PEOPLE talk about...
 THE HUGE CEBU CITY ECQ PASS. Several times larger than the ID size, the new passes were being distributed among selected households with the instruction, "Have it laminated and hang it around your neck." How would anyone look with that kind of a pass? Diminutive Cebuanos are already complaining. Some are poking fun at it by reproducing the pass on the front of t-shirts.
That, on top of the complaints that not every household was getting a pass and many families in a cluster or group have to share one ID. Past lapses are repeated but most people no longer shout out, not as loudly as the first time, or risk being called stubborn.
 WHAT'S NEXT FOR CEBU CITY. The betting is on extension of the ECQ status because (a) the changes president's envoy Roy Cimatu had made still have to show results, and (b) the word from his people hints of another 15 days, from July 1 to 15.
Gerry Carillo's son
Gerard Binghay Carillo, son of former Cebu City councilor Gerardo Carillo. Gerard placed #11 in the 2019 elections but was the Partido Barug bet closest to the tail-ender (#8), skipping over Roberto Cabarrubias, #9 and Atty. Marie Velle "Amay" Abella, #10. Cabarubbias belongs to the rival party BOPK, while Amay was also BOPK who died of an illness, at 37, last May 26. Gerard could be Tony's replacement, the logic being his standing in the last elections.
Or Tony's successor could be someone from the Cuenco political clan, which has two sons as former councilors, his wife as former congresswoman, and his brother as OIC mayor.
Or anyone else nominated, technically, by the highest official of PDP-Laban, the national party under which all Partido Barug bets ran in the last local elections. Listed as president since May 2016 is Sen. Aquilino "Koko" Pimentel.
Not a matter of legal right
Gerard Carillo cannot demand as a matter of legal right the vacated position. The rule on rising in rank as next highest councilor applies only in succession for the seat of mayor and vice mayor.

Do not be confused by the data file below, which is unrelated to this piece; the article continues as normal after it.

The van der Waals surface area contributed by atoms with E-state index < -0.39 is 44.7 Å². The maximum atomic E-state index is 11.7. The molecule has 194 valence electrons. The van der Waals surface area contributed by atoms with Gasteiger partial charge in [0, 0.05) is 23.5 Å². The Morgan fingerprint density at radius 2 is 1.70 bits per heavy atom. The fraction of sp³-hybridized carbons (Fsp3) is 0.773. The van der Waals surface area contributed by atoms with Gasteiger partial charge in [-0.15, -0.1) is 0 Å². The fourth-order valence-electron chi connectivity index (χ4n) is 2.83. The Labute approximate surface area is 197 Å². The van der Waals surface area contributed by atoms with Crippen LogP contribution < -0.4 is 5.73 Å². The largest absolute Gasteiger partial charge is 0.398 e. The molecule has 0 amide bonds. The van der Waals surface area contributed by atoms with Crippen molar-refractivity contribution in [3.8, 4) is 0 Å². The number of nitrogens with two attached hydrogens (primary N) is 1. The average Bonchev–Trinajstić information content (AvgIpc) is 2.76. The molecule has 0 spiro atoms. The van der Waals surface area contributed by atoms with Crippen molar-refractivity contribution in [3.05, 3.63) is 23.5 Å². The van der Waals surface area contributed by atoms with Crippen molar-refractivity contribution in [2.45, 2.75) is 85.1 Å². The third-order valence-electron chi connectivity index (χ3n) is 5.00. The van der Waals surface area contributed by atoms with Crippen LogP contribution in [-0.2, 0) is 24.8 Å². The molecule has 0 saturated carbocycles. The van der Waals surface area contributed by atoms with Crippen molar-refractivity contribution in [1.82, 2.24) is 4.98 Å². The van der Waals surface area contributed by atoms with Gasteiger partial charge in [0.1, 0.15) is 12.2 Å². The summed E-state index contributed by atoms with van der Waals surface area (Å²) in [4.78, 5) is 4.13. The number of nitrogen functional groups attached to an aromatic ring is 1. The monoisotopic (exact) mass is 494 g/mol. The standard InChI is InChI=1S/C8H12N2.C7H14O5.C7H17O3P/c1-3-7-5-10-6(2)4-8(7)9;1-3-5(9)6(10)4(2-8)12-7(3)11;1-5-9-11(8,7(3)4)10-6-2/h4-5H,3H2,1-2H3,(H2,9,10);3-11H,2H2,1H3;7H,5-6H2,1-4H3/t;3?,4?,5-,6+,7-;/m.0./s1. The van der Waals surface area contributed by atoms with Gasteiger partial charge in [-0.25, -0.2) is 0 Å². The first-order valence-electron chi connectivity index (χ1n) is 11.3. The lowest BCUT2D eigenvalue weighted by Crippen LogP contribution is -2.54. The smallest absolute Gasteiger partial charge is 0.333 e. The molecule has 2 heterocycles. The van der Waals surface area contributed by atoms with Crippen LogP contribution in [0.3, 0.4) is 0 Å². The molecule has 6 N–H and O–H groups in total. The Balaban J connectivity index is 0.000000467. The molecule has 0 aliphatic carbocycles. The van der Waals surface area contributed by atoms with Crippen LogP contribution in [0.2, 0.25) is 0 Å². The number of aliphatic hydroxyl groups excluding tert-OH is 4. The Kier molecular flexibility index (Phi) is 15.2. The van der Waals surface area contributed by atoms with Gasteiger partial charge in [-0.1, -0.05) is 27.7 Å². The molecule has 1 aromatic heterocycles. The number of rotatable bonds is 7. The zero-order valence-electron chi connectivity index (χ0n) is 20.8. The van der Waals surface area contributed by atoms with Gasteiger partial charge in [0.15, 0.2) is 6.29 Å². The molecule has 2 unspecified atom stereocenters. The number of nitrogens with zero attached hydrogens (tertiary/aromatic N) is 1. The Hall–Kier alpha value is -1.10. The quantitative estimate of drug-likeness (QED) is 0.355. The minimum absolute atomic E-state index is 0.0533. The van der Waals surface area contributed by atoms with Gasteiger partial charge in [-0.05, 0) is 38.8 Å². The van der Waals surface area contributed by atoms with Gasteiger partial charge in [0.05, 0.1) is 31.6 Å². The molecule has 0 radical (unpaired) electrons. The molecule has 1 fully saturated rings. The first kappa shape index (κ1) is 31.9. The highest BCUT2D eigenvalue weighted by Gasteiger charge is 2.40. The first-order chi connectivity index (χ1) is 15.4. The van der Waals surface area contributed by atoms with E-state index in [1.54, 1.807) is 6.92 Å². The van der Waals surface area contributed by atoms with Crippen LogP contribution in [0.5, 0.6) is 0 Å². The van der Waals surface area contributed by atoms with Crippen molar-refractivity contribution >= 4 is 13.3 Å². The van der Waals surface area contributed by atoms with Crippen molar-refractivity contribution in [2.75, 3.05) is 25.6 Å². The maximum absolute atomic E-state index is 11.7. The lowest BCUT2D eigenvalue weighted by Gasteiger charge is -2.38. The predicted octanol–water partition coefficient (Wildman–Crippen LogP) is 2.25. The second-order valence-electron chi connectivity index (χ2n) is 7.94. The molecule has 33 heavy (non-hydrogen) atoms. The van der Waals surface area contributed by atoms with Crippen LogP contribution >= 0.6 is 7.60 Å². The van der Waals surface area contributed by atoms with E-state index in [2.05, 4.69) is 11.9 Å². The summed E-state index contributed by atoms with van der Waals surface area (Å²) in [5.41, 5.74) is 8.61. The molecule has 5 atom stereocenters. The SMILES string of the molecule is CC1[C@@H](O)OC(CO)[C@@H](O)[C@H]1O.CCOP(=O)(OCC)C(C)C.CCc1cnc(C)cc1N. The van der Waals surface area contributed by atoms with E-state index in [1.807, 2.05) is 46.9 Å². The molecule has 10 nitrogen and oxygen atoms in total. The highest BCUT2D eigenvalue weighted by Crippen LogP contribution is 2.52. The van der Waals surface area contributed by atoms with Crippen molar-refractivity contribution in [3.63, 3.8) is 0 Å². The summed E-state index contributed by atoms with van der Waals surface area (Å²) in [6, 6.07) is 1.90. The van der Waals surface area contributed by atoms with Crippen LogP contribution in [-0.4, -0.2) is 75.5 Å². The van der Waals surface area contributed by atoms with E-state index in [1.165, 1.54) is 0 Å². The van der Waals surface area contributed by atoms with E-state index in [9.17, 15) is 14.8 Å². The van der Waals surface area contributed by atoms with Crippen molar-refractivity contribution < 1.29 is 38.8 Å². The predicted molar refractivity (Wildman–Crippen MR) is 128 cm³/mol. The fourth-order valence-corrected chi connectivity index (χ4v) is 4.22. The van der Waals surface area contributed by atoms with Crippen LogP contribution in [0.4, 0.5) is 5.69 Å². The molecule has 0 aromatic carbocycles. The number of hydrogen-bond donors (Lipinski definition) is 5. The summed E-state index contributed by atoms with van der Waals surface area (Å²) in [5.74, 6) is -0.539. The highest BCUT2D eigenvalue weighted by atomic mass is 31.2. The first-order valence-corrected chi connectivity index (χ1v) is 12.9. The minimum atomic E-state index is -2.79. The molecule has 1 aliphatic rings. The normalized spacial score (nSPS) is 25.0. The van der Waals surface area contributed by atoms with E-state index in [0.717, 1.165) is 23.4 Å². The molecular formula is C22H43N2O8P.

Succession in the ranks of councilor is basically the call of the party leadership, or under the procedure adopted by Partido Barug for picking the replacement.
Barug and PDP-Laban
Cuenco and other Barug candidates locally carried the banner of PDP-Laban, just as BOPK candidates used LDP in their nomination papers. It is PDP-Laban's name that appears in Cuenco's certificate of candidacy.
This happened before, with the local party recommending to the national party the successor to the deceased or dismissed councilor.
The local party is routinely given the right by the national party to pick the successor.
Who picks: Edgar or Mike?
The corollary and interesting question is who decides in Barug: Mayor Edgardo Labella, the titular head, or Vice Mayor Mike Rama, the founder of Barug?
With the undeclared rivalry between the two top officials, which occasionally erupts, Rama is expected to approve the choice of successor if he cannot solely make the choice. Or a consensus among party leaders may be gathered to avoid an internal squabble. Giving the slot to one of Cuenco's heirs would be a way out.
Section 45, (a) (1) of the Local Governmen Code says the president, through the executive secretary, shall appoint the successor to fill a permanently vacant post in the City Council of a highly urbanized city like Cebu City.
Tony's successor, under subsection (b) of the said article, shall come from the same political party under which Cuenco ran and won and shall serve the unexpired term of the vacant office.
A nomination and certificate of nomination of the appointee from the highest official of the political party concerned are conditions "sine qua non," without which the appointment shall be null and void and the official responsible for the appointment shall be administratively liable.
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